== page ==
Wavefield reconstruction inversion via machine learned functions

Research output: Chapter in Book/Report/Conference proceedingConference contribution

10 Scopus citations


Wavefield reconstruction inversion (WRI) is a PDE constrained optimization problem that aims to mitigate cycle skipping in full-waveform inversion (FWI) among other potential features. WRI is often implemented in the frequency domain, and thus, requires expensive matrix inversions to reconstruct the wavefield. A recently introduced machine learning (ML) framework, called physics-informed neural networks (NNs), is used to predict PDE solutions by setting the physical laws as loss functions. These NNs have shown their effectiveness in solving the Helmholtz equation specifically for the scattered wavefield. By including the recorded data at the sensors’ locations as a data constraint, the NNs can predict the wavefields which simultaneously fit the recorded data and satisfy the Helmholtz equation for a given initial velocity model. Using the predicted wavefields, we build another independent NN to predict the velocity that fits the wavefield. In this new NN, we use spatial coordinates as input to the network, and use the scattered Helmholtz wave to define the loss function. After we train this deep neural network, we are able to predict the velocity in the domain of interest. We demonstrate the potential of the proposed method using a square anomaly model and a simple layered model, and the initial results considering single frequency data show that the ML-based WRI is able to invert for reasonable velocity models.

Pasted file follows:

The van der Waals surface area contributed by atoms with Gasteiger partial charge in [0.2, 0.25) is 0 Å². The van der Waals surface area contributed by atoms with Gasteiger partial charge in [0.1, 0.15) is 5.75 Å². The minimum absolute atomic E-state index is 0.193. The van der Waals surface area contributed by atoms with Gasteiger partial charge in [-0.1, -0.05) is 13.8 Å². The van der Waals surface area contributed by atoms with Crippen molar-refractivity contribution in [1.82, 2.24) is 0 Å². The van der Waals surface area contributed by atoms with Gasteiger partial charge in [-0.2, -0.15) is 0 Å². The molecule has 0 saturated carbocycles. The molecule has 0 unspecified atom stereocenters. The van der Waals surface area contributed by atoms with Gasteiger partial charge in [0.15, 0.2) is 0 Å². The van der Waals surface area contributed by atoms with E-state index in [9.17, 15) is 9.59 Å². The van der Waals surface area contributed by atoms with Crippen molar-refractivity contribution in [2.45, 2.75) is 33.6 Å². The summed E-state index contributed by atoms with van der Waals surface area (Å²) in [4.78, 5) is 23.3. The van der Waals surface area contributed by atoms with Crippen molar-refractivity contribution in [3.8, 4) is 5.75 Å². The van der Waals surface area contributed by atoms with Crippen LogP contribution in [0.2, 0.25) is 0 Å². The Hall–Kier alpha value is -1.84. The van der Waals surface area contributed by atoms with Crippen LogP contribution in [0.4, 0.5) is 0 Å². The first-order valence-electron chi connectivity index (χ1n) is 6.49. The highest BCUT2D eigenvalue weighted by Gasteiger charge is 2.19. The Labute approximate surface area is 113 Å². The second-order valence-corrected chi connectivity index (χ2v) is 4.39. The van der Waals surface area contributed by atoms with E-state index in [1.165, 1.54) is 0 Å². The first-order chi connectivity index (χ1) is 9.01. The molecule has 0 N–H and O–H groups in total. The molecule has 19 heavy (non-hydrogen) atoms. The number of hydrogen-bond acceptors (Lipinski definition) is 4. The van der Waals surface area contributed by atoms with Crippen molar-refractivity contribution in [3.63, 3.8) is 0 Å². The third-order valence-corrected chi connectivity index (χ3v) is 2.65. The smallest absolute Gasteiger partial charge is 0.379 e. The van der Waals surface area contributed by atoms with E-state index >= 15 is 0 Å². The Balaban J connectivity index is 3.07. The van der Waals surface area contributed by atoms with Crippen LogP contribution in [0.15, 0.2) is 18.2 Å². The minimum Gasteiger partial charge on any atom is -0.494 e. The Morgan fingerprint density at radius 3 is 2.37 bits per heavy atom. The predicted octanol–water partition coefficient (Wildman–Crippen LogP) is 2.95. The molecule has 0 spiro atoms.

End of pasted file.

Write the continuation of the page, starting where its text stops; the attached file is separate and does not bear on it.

Original languageEnglish (US)
Title of host publicationSEG Technical Program Expanded Abstracts 2020
PublisherSociety of Exploration Geophysicists
StatePublished - Sep 30 2020

Bibliographical note

KAUST Repository Item: Exported on 2021-02-23
Acknowledgements: We thank KAUST for its support and the SWAG group for thecollaborative environment. This work utilized the resources ofthe Supercomputing Laboratory at King Abdullah Universityof Science and Technology (K AUST) in Thuwal, Saudi Ara-bia, and we are grateful for that.


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